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Nick
2001-Oct-30, 05:16 PM
A report from the beeb.

http://news.bbc.co.uk/low/english/sci/tech/newsid_1628000/1628806.stm

Nick

Moonpuppy
2001-Oct-30, 06:07 PM
Somebody on the Discovery Channel actually did a scale-model demonstration of what probably happened. He pointed out how the worst damage was in a distinctive, butterfly-shaped pattern around a central point, and the trees in the exact center were still standing, although stripped of branches and foliage. The only way he could simulate this pattern was by showing how a meteorite, coming in at a fairly low angle, exploded just above the trees, flattening them and setting the forest aflame but leaving no crater. Can't recall the scientist's name.

Argos
2001-Oct-31, 10:34 AM
Excuse-me you all, but I didn't see this thread and ended up putting another one regarding the same subject. I hope BA will delete it.

Still, I'd like to point out that, according to my records, the first expedition to the spot of the fall, led by russian mineralogist Leonid Kulik (1883-1942) was set in 1921, not in 1930, as the article states.

Argos
2001-Oct-31, 12:14 PM
... The only way he could simulate this pattern was by showing how a meteorite, coming in at a fairly low angle, exploded just above the trees, flattening them and setting the forest aflame but leaving no crater. Can't recall the scientist's name.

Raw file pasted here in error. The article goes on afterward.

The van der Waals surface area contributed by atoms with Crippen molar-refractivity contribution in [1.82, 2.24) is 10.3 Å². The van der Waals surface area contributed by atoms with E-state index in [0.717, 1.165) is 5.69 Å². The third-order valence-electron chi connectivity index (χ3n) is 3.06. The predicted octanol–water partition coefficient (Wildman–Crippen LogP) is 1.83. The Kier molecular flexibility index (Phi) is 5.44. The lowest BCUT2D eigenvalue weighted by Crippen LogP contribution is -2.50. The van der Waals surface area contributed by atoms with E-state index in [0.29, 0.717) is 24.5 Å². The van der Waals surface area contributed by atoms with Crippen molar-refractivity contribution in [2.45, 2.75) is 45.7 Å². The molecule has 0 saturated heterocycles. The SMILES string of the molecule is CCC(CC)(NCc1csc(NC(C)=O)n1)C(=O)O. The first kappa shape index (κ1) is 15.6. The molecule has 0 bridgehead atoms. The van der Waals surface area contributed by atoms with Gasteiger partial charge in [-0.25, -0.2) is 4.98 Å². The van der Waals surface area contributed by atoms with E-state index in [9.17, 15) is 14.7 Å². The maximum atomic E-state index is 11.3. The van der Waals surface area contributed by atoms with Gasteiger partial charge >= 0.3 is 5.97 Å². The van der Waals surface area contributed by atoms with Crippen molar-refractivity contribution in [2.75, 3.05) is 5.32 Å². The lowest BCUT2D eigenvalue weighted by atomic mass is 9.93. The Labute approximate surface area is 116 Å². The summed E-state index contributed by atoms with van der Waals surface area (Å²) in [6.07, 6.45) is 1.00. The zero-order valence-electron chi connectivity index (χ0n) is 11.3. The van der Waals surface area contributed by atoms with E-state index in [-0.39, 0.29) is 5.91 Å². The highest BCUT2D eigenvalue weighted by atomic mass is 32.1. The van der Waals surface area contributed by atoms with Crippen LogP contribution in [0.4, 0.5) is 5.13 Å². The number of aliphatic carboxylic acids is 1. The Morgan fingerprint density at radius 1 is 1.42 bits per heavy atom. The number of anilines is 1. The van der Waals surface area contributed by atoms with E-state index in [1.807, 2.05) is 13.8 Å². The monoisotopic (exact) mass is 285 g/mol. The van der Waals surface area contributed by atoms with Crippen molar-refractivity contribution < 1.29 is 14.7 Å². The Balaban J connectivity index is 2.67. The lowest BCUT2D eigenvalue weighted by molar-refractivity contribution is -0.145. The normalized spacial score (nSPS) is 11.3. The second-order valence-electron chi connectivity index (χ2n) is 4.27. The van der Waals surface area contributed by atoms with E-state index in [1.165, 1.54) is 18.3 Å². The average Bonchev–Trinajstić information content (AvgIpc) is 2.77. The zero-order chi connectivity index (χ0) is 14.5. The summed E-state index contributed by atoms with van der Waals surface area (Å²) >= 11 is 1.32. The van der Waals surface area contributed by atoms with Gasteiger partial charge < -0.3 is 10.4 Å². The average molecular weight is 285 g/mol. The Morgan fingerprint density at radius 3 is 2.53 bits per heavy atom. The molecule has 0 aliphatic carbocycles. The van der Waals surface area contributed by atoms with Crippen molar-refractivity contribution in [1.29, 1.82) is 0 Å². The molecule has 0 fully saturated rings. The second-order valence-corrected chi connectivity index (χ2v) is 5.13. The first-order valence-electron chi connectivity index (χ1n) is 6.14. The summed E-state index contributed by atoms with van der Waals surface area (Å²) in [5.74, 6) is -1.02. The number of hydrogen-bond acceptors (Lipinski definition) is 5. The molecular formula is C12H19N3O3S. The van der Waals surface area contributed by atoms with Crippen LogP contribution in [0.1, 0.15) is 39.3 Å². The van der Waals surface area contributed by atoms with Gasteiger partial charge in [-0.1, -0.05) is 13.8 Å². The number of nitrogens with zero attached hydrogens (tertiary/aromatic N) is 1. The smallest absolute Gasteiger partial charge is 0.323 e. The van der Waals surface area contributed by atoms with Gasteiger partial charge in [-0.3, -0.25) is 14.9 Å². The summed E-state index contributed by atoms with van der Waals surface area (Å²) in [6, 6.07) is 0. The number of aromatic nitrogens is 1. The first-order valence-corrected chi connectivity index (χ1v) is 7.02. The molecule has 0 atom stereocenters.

The Czech astronomer L. Kresák studied a similar phenomenon, which occurred in 1974 in Sumawa, Czechoslovakia, when a fireball was registered by the all-sky cameras. The meteoroid body of that fireball must have had 200 metric tons when it penetrated the atmosphere, at 25 km/s, having been completely destroyed in 3 sec. The main luminous emissions occurred between 73 and 61 km altitude. A single fragment penetrated as deep as 55 km.

An analogous phenomenon was caught on film by an American team in October, 1969, in Ojarks. Its weight was estimated in 35 metric tons. When it reached 22 km of altitude it disintegrated into two balls, provoking two major explosions which generated several shock waves.

Prior to the announcement of the current Italian research, it was believed that the Tunguska object penetrated the upper atmosphere at 35 km/s, getting to an altitude of 6 km. To rush its way down through the atmosphere the way it did, it must have been a very compact rock, similar to the condrite meteorites. Its disintegration, at 12 km/s generated a hot wave capable of burning people's clothes as far as 60 km, according to documented witnesses.

The Czech Kresák believed that the Tunguska impact was caused by remnants of the Encke's comet. His theory was seriously jeopardized by an American astronomer, Z. Sekanina, after a deep analysis of observations and reports of witnesses, as well as the analysis of Encke's trajectory. According to Sekanina, to connect the Tunguska impact with Encke's comet it would be necessary to rotate the node lines of the comet approximately 56 degrees. When he related the ratio between the apsis lines and Jupiter's orbit plane with the aphelion distance of all the short period comets, Sekanina concluded that the comet hypothesis had to be ruled out.



<font size=-1>[ This Message was edited by: Argos on 2001-10-31 09:57 ]</font>

Phobos
2001-Nov-01, 01:27 AM
Mystery solved huh?

What about this ? (http://www.thetimes.co.uk/article/0,,3-2001251300,00.html)